Already seismic technology and economic change is being accelerated by Covid-19 and the exhausting pivot to digital. But in a world where the only constant is change, learning mindsets may be essential for a scary future of work. Read our latest article in the UK’s TrainingZone Magazine
Learning is the new working
Honored to be included in a research paper written by Ruggero Cesaria, Head of Learning, at Fiat Chrysler Automobiles, EMEA Region who resides in Turin, Piedmont, Italy, and with whom I corresponded during the toughest months of the Pandemic in his home country as he helped restart his industry in a thoughtful and safe way. Here’s my contribution and I’ve included Ruggero’s conclusions at the end of this post.
The point of view of Chris Pirie, former Chief Learning Officer at
Microsoft, Chief Executive Officer and founder of The Learning Futures
“For me, the phrase «learning is the new working» is a useful frame for
thinking about how we approach supporting learning in the workplace. On
one hand it reflects the fact that the increasing prevalence of technology
and the increasingly rapid pace of technological change, impacting most
of the work that people do today, creates an advantage for individuals who
have a learning mindset, and makes it necessary to approach work with
curiosity and an openness to continuous learning.
The phrase also acknowledges that learning itself is hard work. It takes
energy, focus and motivation in proportion to the unfamiliarity and
complexity of the task, concept, or behavior that needs to be learned. When
we are honest about what it takes to learn and grow, we can better create
the space and conditions for working people to be effective learners. This
is our work, I believe.
It’s also clear that to work is also to learn. Expertise is the result of
both a learning mindset and a sustained period of practice and
performance which creates a sustained feedback loop that leads to better
judgement and performance over time.
The phrase «learning in the flow of work» popularized by Josh Bersin
I think is related to this last point and reflects the fact that we now have
work and productivity technology that many people use in the workplace,
that can assist in the learning process in real time as we do our work. An
example might be as simple as auto- suggested responses in email software
that prompt you to attach the file that you mentioned in your text, or an
automated proactive suggestion of the best next steps to take for
salespersons who has slow or stuck deals in his/her Customer Relationship
Management records. These suggestions might be generated by
algorithms that track and pattern match the activities of thousands of
sellers on the same system and can recognize the most effective a sequence
of steps to successfully close a deal. This approach is powerful, because
we know that teaching works best at the point and moment of need.
If learning is necessary to create sustained value and manage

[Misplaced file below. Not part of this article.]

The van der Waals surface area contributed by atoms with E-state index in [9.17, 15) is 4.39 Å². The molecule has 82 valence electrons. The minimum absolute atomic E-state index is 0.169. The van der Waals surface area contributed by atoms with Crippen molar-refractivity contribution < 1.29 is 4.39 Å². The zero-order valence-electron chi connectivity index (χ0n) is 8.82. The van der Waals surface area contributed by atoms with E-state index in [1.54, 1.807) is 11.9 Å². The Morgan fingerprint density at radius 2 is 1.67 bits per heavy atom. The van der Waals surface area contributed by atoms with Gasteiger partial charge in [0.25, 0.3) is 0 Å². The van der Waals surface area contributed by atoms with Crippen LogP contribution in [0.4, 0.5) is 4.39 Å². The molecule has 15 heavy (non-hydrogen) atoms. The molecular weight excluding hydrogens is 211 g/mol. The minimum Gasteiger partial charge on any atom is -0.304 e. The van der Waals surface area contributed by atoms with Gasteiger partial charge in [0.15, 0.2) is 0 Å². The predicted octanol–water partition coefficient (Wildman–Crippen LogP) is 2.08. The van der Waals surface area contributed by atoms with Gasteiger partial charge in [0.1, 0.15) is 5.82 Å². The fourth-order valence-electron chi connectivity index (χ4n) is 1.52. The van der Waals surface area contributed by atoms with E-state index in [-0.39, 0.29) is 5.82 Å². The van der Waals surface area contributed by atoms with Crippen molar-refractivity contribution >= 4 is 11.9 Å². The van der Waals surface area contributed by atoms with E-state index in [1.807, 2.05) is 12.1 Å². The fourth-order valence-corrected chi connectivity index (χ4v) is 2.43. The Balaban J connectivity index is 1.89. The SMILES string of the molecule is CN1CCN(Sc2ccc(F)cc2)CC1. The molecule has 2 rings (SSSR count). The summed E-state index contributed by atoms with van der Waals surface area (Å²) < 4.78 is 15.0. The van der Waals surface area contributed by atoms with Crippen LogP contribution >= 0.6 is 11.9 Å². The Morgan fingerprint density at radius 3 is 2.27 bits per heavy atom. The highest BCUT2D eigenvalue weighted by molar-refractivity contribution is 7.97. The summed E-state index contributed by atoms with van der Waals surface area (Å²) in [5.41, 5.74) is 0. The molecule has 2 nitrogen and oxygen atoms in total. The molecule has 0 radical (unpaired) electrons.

increasing complexity, and we acknowledge it is hard, then it’s logical that
we experiment with ways to accelerate and improve the learning process.
Over the last 10 years, I believe the major innovation in this space has
been the MOOC and Productivity platforms that have wired together 100’s
of millions of learners and workers who we can now “watch”, interact,
study, and learn. I believe this will generate incredible insights into
learning and collaborating.
Over the next ten years, we have an urgent task to upskill millions of displaced workers and put them to work on the digital transformation of our planet. This too I believe is our work,
perhaps our most important work.”
Digitization is leading to the incorporation of learning into work (and vice versa).
This phenomenon has four important consequences:
- learning will become more and more intrinsic to the activity carried out and
will affect the whole man-machine system. In other words, both will learn in
interaction, adding mutual value. We have synthesized this implication with the
concept of “human-machine learning”;
11 Sources: World Bank; The WorldFact, CIA; Nigerian Communication
Commission, 2019; English Proficiency Index (EF-EPI), 2019.
- “lifelong learning”, understood as the alternation, of place and time, between
study and work will be replaced by “ubiquity” and “permeation” which will
increasingly unite work and learning;
- the quali-quantitative needs of roles and skills will increasingly emerge
“bottom-up”, thanks to the automatic capture of the behavior of people and
companies. As digitization progresses, data-driven workforce planning will
compete with centralized role and competency mapping systems at national
(o*Net, Rome, Excelsior), industry sector or individual company level;
- education, learning and development will provide a new playing field and a
new competitive front for public and private oligopolists. Together with health
and green economy, they will contribute to new and different economic and
social balances at a global level.
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